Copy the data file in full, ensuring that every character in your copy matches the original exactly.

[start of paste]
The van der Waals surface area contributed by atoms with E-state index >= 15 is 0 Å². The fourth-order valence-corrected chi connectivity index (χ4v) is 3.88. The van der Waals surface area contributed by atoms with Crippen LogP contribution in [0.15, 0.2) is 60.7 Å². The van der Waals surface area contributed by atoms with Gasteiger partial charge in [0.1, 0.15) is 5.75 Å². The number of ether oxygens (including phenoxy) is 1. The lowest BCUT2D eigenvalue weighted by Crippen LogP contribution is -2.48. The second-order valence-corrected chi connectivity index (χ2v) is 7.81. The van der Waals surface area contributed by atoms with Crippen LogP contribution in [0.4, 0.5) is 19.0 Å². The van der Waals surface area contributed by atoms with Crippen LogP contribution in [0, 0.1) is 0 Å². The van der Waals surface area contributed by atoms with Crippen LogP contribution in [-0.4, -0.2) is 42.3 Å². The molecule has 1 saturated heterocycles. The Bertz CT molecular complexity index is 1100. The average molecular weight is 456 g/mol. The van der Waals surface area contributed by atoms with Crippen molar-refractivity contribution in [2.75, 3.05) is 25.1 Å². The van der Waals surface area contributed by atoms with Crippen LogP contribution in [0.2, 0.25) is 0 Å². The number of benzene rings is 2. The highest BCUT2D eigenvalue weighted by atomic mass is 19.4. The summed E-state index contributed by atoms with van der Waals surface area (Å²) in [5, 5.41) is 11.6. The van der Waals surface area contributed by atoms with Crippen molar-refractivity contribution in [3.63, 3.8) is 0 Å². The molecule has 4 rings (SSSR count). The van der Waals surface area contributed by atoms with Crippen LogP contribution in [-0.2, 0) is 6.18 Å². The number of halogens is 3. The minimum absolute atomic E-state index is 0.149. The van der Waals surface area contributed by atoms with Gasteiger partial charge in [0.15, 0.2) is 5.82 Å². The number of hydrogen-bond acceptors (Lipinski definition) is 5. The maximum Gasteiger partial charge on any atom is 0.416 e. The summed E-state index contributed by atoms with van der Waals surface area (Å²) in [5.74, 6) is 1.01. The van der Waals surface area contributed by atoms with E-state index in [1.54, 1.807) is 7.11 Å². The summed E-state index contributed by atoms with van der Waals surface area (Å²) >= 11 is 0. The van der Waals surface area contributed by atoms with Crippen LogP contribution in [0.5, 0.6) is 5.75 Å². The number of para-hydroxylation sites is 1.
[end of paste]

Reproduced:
The van der Waals surface area contributed by atoms with E-state index >= 15 is 0 Å². The fourth-order valence-corrected chi connectivity index (χ4v) is 3.88. The van der Waals surface area contributed by atoms with Crippen LogP contribution in [0.15, 0.2) is 60.7 Å². The van der Waals surface area contributed by atoms with Gasteiger partial charge in [0.1, 0.15) is 5.75 Å². The number of ether oxygens (including phenoxy) is 1. The lowest BCUT2D eigenvalue weighted by Crippen LogP contribution is -2.48. The second-order valence-corrected chi connectivity index (χ2v) is 7.81. The van der Waals surface area contributed by atoms with Crippen LogP contribution in [0.4, 0.5) is 19.0 Å². The van der Waals surface area contributed by atoms with Crippen LogP contribution in [0, 0.1) is 0 Å². The van der Waals surface area contributed by atoms with Crippen LogP contribution in [-0.4, -0.2) is 42.3 Å². The molecule has 1 saturated heterocycles. The Bertz CT molecular complexity index is 1100. The average molecular weight is 456 g/mol. The van der Waals surface area contributed by atoms with Crippen molar-refractivity contribution in [2.75, 3.05) is 25.1 Å². The van der Waals surface area contributed by atoms with Crippen LogP contribution in [0.2, 0.25) is 0 Å². The number of benzene rings is 2. The highest BCUT2D eigenvalue weighted by atomic mass is 19.4. The summed E-state index contributed by atoms with van der Waals surface area (Å²) in [5, 5.41) is 11.6. The van der Waals surface area contributed by atoms with Crippen molar-refractivity contribution in [3.63, 3.8) is 0 Å². The molecule has 4 rings (SSSR count). The van der Waals surface area contributed by atoms with Crippen LogP contribution in [-0.2, 0) is 6.18 Å². The number of halogens is 3. The minimum absolute atomic E-state index is 0.149. The van der Waals surface area contributed by atoms with Gasteiger partial charge in [0.15, 0.2) is 5.82 Å². The number of hydrogen-bond acceptors (Lipinski definition) is 5. The maximum Gasteiger partial charge on any atom is 0.416 e. The summed E-state index contributed by atoms with van der Waals surface area (Å²) in [5.74, 6) is 1.01. The van der Waals surface area contributed by atoms with E-state index in [1.54, 1.807) is 7.11 Å². The summed E-state index contributed by atoms with van der Waals surface area (Å²) >= 11 is 0. The van der Waals surface area contributed by atoms with Crippen LogP contribution in [0.5, 0.6) is 5.75 Å². The number of para-hydroxylation sites is 1.